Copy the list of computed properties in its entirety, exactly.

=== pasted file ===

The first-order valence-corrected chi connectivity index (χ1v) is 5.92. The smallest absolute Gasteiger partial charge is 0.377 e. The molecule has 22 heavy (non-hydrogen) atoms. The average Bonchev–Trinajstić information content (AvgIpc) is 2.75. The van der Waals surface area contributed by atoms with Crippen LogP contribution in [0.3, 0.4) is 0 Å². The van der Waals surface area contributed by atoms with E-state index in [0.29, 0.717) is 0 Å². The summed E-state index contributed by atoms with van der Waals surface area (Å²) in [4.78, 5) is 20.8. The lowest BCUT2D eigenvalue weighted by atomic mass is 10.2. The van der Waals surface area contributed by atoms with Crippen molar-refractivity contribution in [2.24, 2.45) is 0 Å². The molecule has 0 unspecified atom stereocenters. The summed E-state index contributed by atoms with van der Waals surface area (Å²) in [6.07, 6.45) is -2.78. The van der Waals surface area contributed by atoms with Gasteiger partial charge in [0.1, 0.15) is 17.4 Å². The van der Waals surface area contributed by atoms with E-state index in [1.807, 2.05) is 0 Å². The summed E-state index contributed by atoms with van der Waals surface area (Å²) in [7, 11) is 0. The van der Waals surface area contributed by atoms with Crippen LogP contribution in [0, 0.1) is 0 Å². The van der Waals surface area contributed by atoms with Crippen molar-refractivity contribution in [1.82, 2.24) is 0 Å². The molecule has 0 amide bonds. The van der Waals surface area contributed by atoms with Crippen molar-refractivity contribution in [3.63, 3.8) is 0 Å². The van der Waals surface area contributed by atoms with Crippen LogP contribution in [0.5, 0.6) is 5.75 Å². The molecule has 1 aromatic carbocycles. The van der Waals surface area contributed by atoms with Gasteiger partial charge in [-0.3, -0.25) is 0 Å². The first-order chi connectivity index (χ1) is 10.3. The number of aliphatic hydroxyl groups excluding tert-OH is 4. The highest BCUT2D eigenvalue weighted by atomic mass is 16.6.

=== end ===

The first-order valence-corrected chi connectivity index (χ1v) is 5.92. The smallest absolute Gasteiger partial charge is 0.377 e. The molecule has 22 heavy (non-hydrogen) atoms. The average Bonchev–Trinajstić information content (AvgIpc) is 2.75. The van der Waals surface area contributed by atoms with Crippen LogP contribution in [0.3, 0.4) is 0 Å². The van der Waals surface area contributed by atoms with E-state index in [0.29, 0.717) is 0 Å². The summed E-state index contributed by atoms with van der Waals surface area (Å²) in [4.78, 5) is 20.8. The lowest BCUT2D eigenvalue weighted by atomic mass is 10.2. The van der Waals surface area contributed by atoms with Crippen molar-refractivity contribution in [2.24, 2.45) is 0 Å². The molecule has 0 unspecified atom stereocenters. The summed E-state index contributed by atoms with van der Waals surface area (Å²) in [6.07, 6.45) is -2.78. The van der Waals surface area contributed by atoms with Gasteiger partial charge in [0.1, 0.15) is 17.4 Å². The van der Waals surface area contributed by atoms with E-state index in [1.807, 2.05) is 0 Å². The summed E-state index contributed by atoms with van der Waals surface area (Å²) in [7, 11) is 0. The van der Waals surface area contributed by atoms with Crippen LogP contribution in [0, 0.1) is 0 Å². The van der Waals surface area contributed by atoms with Crippen molar-refractivity contribution in [1.82, 2.24) is 0 Å². The molecule has 0 amide bonds. The van der Waals surface area contributed by atoms with Crippen molar-refractivity contribution in [3.63, 3.8) is 0 Å². The van der Waals surface area contributed by atoms with Crippen LogP contribution in [0.5, 0.6) is 5.75 Å². The molecule has 1 aromatic carbocycles. The van der Waals surface area contributed by atoms with Gasteiger partial charge in [-0.3, -0.25) is 0 Å². The first-order chi connectivity index (χ1) is 10.3. The number of aliphatic hydroxyl groups excluding tert-OH is 4. The highest BCUT2D eigenvalue weighted by atomic mass is 16.6.